But DeSantis said in his comments Tuesday that RSV, a common respiratory infection, is contributing to increased hospitalization rates.
In June, the CDC noted that RSV cases were spiking in Florida and that the state has a longer season of the infection than others.
‘The worsening situation’
Nationally, the majority of states are leaving the decision about masks up to local officials, and for some parents in districts where masks aren’t mandated, that’s a problem.
“Our preference is for our kids to be in person, but for everyone to wear a mask,” said Alan Seelinger, a parent of three children in Georgia’s Cobb County School District. Unlike other metro Atlanta districts, Cobb does not require masks and is no longer taking students’ temperatures or asking about COVID-19 symptoms.
A week into the new school year, however, nearly 1,500 cases have been reported across the metro area.
“It is regrettable that this pandemic was ever politicized, so we simply ask that you employ a data- and science-driven approach in light of the worsening situation we are seeing today,” the Seelingers wrote in their letter to the board last week, sharing a Bible verse about looking out “for the interests of others.”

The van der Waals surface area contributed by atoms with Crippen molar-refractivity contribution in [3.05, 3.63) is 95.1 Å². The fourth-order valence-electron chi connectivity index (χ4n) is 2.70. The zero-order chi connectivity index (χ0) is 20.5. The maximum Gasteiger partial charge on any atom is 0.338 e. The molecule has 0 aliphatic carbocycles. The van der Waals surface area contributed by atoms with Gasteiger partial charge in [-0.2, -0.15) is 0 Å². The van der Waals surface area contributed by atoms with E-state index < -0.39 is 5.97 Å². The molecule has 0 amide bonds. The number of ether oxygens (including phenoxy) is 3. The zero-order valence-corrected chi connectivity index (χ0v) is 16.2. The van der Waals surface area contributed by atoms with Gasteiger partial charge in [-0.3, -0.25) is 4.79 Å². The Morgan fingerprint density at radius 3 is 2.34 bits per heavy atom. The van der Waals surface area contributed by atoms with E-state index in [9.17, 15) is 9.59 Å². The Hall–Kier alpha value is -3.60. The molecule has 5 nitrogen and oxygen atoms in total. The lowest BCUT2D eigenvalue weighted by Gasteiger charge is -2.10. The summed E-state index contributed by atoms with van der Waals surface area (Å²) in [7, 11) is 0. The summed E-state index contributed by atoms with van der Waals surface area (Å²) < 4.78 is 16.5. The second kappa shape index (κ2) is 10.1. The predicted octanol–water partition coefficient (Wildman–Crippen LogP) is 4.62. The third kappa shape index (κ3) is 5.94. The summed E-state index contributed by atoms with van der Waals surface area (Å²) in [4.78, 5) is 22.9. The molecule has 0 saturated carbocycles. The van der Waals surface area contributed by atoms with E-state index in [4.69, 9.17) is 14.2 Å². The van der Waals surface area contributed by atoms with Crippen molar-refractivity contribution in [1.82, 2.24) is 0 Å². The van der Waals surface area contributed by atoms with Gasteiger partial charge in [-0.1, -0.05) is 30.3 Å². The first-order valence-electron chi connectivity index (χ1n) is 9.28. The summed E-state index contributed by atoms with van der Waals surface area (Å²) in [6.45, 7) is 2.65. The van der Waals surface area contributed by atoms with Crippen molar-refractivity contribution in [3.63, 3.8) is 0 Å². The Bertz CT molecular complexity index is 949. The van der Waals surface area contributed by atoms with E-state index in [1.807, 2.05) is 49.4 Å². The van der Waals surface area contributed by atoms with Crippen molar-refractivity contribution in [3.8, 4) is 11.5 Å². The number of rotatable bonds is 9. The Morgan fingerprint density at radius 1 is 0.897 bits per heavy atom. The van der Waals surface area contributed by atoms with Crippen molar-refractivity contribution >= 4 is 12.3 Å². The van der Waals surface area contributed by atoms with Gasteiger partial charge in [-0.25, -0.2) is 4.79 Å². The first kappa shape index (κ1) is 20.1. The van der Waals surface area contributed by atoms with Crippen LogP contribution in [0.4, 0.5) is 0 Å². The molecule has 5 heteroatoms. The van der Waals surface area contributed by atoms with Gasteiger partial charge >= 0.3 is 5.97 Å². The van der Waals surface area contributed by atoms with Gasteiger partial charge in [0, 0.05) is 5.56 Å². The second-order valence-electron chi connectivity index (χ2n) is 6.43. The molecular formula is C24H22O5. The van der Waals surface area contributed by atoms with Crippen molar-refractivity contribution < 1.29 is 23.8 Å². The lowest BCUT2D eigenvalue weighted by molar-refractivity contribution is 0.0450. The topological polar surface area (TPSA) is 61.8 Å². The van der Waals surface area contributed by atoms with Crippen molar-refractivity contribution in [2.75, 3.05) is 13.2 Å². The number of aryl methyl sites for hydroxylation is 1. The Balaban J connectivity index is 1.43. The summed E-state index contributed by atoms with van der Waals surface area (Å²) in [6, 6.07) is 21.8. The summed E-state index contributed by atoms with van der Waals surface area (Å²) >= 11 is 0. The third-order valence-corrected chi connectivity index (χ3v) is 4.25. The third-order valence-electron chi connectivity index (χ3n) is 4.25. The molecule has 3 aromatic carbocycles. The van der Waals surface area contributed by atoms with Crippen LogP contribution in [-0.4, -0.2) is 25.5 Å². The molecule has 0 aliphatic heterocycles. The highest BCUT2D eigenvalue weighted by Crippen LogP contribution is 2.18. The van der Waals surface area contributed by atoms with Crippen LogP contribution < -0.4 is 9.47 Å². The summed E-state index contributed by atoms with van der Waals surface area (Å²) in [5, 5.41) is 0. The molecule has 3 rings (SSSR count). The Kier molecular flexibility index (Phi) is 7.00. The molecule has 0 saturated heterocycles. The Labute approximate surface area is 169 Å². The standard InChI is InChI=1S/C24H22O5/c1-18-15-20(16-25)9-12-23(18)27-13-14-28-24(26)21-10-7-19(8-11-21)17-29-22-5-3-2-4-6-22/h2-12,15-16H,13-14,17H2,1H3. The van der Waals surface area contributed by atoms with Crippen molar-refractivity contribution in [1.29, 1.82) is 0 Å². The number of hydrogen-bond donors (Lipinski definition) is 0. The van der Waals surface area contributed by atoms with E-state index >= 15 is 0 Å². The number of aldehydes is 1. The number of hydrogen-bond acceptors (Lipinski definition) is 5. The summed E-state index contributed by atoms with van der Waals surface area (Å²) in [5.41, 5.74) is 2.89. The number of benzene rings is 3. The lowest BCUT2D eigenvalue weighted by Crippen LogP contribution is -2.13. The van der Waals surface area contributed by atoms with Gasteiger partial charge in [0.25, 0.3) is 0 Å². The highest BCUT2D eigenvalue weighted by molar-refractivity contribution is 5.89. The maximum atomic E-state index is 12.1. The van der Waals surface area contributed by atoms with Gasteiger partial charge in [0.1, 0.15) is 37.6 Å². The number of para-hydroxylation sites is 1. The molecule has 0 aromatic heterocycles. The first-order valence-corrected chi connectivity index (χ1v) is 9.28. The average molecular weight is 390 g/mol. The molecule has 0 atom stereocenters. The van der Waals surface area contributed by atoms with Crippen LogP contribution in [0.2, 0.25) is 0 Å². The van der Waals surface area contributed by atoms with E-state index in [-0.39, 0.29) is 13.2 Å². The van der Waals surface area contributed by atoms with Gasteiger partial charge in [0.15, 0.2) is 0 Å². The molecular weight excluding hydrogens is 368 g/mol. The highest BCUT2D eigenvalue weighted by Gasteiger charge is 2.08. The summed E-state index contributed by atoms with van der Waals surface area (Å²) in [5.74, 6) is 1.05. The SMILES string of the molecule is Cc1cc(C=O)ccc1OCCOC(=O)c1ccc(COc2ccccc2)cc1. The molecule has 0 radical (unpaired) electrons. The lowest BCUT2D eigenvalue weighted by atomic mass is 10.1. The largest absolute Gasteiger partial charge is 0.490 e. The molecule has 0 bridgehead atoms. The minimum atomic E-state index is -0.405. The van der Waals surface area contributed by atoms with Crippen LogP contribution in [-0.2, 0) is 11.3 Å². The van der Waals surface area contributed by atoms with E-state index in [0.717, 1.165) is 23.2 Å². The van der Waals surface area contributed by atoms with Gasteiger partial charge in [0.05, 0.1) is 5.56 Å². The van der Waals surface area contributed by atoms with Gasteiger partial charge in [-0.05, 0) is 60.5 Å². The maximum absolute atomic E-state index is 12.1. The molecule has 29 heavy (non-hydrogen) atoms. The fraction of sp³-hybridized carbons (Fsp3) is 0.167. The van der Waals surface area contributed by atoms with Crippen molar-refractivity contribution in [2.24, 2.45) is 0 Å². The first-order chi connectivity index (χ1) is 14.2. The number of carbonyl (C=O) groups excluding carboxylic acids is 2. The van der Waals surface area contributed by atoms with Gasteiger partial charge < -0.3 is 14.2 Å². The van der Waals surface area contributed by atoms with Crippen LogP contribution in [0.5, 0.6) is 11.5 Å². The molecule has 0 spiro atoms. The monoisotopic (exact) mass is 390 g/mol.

Seelinger, who has two children who still aren’t old enough for vaccines, would like to see the district renew the option for virtual learning. While the district still allows remote learning, parents had to make the choice at the end of last school year.
Parents in the county who want masks plan to rally at the district office on Thursday.
“Kids have a right to a safe school, and right now Cobb schools aren’t safe,” Seelinger said.
Opinions about masks largely fall along partisan lines, with more than three-fourths of Democrats in a recent Morning Consult/Politico poll saying they’ll put on a mask in public all or most of the time, compared to less than 40 percent of Republicans.
In California, one of nine states currently with a mask mandate for schools, the issue surfaced in a recent debate among leading Republican candidates vying to unseat Democratic Gov. Gavin Newsom in a September recall election. All four candidates participating in the debate said they oppose mask mandates.
The Delta variant, however, has been enough to change some Republican’s minds. Arkansas Gov. Asa Hutchinson has said he regrets signing a law in April banning mask mandates. He has tried to change the legislation, but lawmakers have declined to revisit the issue. On Friday, a judge temporarily blocked the law, allowing local districts to require masks.
“I can only hope in my heart this is what happens to Gov DeSantis,” Broward County board member Nora Rupert said Tuesday.